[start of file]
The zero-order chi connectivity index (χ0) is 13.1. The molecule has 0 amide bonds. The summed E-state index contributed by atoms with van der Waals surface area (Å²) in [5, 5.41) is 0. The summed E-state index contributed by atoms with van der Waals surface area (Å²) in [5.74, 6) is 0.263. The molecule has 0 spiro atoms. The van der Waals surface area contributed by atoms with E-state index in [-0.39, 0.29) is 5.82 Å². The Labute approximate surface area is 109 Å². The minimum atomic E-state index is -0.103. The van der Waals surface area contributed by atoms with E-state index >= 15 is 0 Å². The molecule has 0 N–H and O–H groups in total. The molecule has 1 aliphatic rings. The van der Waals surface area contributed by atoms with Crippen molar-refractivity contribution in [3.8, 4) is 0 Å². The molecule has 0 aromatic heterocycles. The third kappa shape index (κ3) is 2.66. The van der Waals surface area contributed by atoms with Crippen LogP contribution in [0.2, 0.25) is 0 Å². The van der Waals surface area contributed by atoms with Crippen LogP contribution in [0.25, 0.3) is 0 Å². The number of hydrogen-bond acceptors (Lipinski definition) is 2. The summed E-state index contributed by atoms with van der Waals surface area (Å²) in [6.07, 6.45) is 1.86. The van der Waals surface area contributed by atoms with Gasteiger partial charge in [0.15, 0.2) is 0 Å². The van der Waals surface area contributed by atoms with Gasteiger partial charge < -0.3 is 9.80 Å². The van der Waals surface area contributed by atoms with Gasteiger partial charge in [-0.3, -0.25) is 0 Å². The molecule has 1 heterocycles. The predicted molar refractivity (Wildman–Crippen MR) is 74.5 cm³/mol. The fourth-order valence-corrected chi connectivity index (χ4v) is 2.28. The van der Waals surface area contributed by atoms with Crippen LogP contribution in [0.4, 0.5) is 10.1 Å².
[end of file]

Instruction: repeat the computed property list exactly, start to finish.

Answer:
The zero-order chi connectivity index (χ0) is 13.1. The molecule has 0 amide bonds. The summed E-state index contributed by atoms with van der Waals surface area (Å²) in [5, 5.41) is 0. The summed E-state index contributed by atoms with van der Waals surface area (Å²) in [5.74, 6) is 0.263. The molecule has 0 spiro atoms. The van der Waals surface area contributed by atoms with E-state index in [-0.39, 0.29) is 5.82 Å². The Labute approximate surface area is 109 Å². The minimum atomic E-state index is -0.103. The van der Waals surface area contributed by atoms with E-state index >= 15 is 0 Å². The molecule has 0 N–H and O–H groups in total. The molecule has 1 aliphatic rings. The van der Waals surface area contributed by atoms with Crippen molar-refractivity contribution in [3.8, 4) is 0 Å². The molecule has 0 aromatic heterocycles. The third kappa shape index (κ3) is 2.66. The van der Waals surface area contributed by atoms with Crippen LogP contribution in [0.2, 0.25) is 0 Å². The van der Waals surface area contributed by atoms with Crippen LogP contribution in [0.25, 0.3) is 0 Å². The number of hydrogen-bond acceptors (Lipinski definition) is 2. The summed E-state index contributed by atoms with van der Waals surface area (Å²) in [6.07, 6.45) is 1.86. The van der Waals surface area contributed by atoms with Gasteiger partial charge in [0.15, 0.2) is 0 Å². The van der Waals surface area contributed by atoms with Gasteiger partial charge < -0.3 is 9.80 Å². The van der Waals surface area contributed by atoms with Gasteiger partial charge in [-0.3, -0.25) is 0 Å². The molecule has 1 heterocycles. The predicted molar refractivity (Wildman–Crippen MR) is 74.5 cm³/mol. The fourth-order valence-corrected chi connectivity index (χ4v) is 2.28. The van der Waals surface area contributed by atoms with Crippen LogP contribution in [0.4, 0.5) is 10.1 Å².